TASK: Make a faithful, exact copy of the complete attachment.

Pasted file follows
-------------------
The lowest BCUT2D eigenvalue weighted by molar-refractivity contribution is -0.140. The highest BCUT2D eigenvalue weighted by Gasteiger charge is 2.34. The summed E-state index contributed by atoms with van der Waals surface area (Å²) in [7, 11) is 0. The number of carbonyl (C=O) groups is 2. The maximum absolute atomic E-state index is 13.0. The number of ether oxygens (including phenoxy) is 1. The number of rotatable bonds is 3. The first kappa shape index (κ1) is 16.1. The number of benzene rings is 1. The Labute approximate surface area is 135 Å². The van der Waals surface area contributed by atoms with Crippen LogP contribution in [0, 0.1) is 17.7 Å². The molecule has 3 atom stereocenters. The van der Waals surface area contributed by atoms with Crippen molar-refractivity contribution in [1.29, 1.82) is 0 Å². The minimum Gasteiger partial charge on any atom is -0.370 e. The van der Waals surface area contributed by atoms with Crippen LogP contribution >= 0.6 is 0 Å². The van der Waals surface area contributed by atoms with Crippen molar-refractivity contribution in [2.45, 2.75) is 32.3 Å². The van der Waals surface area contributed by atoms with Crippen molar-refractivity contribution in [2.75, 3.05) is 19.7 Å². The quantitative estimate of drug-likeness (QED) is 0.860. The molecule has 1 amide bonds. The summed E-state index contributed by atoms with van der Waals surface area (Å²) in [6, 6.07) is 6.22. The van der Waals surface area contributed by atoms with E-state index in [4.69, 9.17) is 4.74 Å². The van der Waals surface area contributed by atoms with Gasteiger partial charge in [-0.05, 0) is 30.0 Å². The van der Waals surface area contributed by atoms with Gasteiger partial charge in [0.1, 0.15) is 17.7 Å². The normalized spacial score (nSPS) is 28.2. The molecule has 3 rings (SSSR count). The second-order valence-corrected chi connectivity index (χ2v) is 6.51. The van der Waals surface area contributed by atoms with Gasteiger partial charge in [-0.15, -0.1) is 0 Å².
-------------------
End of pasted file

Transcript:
The lowest BCUT2D eigenvalue weighted by molar-refractivity contribution is -0.140. The highest BCUT2D eigenvalue weighted by Gasteiger charge is 2.34. The summed E-state index contributed by atoms with van der Waals surface area (Å²) in [7, 11) is 0. The number of carbonyl (C=O) groups is 2. The maximum absolute atomic E-state index is 13.0. The number of ether oxygens (including phenoxy) is 1. The number of rotatable bonds is 3. The first kappa shape index (κ1) is 16.1. The number of benzene rings is 1. The Labute approximate surface area is 135 Å². The van der Waals surface area contributed by atoms with Crippen LogP contribution in [0, 0.1) is 17.7 Å². The molecule has 3 atom stereocenters. The van der Waals surface area contributed by atoms with Crippen molar-refractivity contribution in [1.29, 1.82) is 0 Å². The minimum Gasteiger partial charge on any atom is -0.370 e. The van der Waals surface area contributed by atoms with Crippen LogP contribution >= 0.6 is 0 Å². The van der Waals surface area contributed by atoms with Crippen molar-refractivity contribution in [2.45, 2.75) is 32.3 Å². The van der Waals surface area contributed by atoms with Crippen molar-refractivity contribution in [2.75, 3.05) is 19.7 Å². The quantitative estimate of drug-likeness (QED) is 0.860. The molecule has 1 amide bonds. The summed E-state index contributed by atoms with van der Waals surface area (Å²) in [6, 6.07) is 6.22. The van der Waals surface area contributed by atoms with E-state index in [4.69, 9.17) is 4.74 Å². The van der Waals surface area contributed by atoms with Gasteiger partial charge in [-0.05, 0) is 30.0 Å². The van der Waals surface area contributed by atoms with Gasteiger partial charge in [0.1, 0.15) is 17.7 Å². The normalized spacial score (nSPS) is 28.2. The molecule has 3 rings (SSSR count). The second-order valence-corrected chi connectivity index (χ2v) is 6.51. The van der Waals surface area contributed by atoms with Gasteiger partial charge in [-0.15, -0.1) is 0 Å².